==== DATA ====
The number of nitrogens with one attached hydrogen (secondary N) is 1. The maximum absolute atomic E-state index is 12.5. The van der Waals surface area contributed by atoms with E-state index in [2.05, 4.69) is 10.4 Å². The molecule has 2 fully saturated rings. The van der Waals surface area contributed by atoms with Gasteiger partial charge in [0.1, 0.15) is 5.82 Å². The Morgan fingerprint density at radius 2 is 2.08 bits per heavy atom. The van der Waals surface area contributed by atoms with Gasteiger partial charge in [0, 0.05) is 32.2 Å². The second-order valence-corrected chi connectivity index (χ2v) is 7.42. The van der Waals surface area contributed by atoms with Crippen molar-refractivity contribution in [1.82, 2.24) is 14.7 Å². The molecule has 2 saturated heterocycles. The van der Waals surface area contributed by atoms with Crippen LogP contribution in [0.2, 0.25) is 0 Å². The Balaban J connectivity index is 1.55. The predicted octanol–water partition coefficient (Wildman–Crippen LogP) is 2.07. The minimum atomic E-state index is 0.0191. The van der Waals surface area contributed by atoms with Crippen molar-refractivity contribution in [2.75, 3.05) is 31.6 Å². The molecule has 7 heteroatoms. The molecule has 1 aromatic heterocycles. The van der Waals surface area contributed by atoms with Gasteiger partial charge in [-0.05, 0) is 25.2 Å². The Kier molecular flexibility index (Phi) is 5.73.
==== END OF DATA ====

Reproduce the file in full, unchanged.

The number of nitrogens with one attached hydrogen (secondary N) is 1. The maximum absolute atomic E-state index is 12.5. The van der Waals surface area contributed by atoms with E-state index in [2.05, 4.69) is 10.4 Å². The molecule has 2 fully saturated rings. The van der Waals surface area contributed by atoms with Gasteiger partial charge in [0.1, 0.15) is 5.82 Å². The Morgan fingerprint density at radius 2 is 2.08 bits per heavy atom. The van der Waals surface area contributed by atoms with Gasteiger partial charge in [0, 0.05) is 32.2 Å². The second-order valence-corrected chi connectivity index (χ2v) is 7.42. The van der Waals surface area contributed by atoms with Crippen molar-refractivity contribution in [1.82, 2.24) is 14.7 Å². The molecule has 2 saturated heterocycles. The van der Waals surface area contributed by atoms with Crippen LogP contribution in [0.2, 0.25) is 0 Å². The Balaban J connectivity index is 1.55. The predicted octanol–water partition coefficient (Wildman–Crippen LogP) is 2.07. The minimum atomic E-state index is 0.0191. The van der Waals surface area contributed by atoms with Crippen molar-refractivity contribution in [2.75, 3.05) is 31.6 Å². The molecule has 7 heteroatoms. The molecule has 1 aromatic heterocycles. The van der Waals surface area contributed by atoms with Gasteiger partial charge in [-0.05, 0) is 25.2 Å². The Kier molecular flexibility index (Phi) is 5.73.